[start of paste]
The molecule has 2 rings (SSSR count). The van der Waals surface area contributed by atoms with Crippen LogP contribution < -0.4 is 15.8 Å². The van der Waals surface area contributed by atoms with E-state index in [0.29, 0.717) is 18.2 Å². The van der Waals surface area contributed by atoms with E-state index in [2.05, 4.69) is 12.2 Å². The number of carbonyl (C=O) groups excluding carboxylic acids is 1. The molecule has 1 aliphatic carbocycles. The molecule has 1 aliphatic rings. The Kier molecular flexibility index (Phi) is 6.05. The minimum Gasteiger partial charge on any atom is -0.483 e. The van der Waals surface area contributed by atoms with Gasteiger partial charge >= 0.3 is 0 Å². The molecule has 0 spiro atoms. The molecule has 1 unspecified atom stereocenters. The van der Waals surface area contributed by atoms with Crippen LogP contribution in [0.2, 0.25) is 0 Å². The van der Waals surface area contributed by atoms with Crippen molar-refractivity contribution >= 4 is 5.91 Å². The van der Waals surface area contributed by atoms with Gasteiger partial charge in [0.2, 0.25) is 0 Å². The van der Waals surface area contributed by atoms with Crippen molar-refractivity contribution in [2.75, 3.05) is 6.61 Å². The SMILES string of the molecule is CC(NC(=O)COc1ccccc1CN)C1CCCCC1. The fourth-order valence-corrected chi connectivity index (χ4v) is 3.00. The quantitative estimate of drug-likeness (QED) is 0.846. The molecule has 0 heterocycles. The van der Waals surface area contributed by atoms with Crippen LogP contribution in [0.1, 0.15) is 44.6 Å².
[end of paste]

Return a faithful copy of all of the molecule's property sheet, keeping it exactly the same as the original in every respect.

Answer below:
The molecule has 2 rings (SSSR count). The van der Waals surface area contributed by atoms with Crippen LogP contribution < -0.4 is 15.8 Å². The van der Waals surface area contributed by atoms with E-state index in [0.29, 0.717) is 18.2 Å². The van der Waals surface area contributed by atoms with E-state index in [2.05, 4.69) is 12.2 Å². The number of carbonyl (C=O) groups excluding carboxylic acids is 1. The molecule has 1 aliphatic carbocycles. The molecule has 1 aliphatic rings. The Kier molecular flexibility index (Phi) is 6.05. The minimum Gasteiger partial charge on any atom is -0.483 e. The van der Waals surface area contributed by atoms with Gasteiger partial charge >= 0.3 is 0 Å². The molecule has 0 spiro atoms. The molecule has 1 unspecified atom stereocenters. The van der Waals surface area contributed by atoms with Crippen LogP contribution in [0.2, 0.25) is 0 Å². The van der Waals surface area contributed by atoms with Crippen molar-refractivity contribution >= 4 is 5.91 Å². The van der Waals surface area contributed by atoms with Gasteiger partial charge in [0.2, 0.25) is 0 Å². The van der Waals surface area contributed by atoms with Crippen molar-refractivity contribution in [2.75, 3.05) is 6.61 Å². The SMILES string of the molecule is CC(NC(=O)COc1ccccc1CN)C1CCCCC1. The fourth-order valence-corrected chi connectivity index (χ4v) is 3.00. The quantitative estimate of drug-likeness (QED) is 0.846. The molecule has 0 heterocycles. The van der Waals surface area contributed by atoms with Crippen LogP contribution in [0.1, 0.15) is 44.6 Å².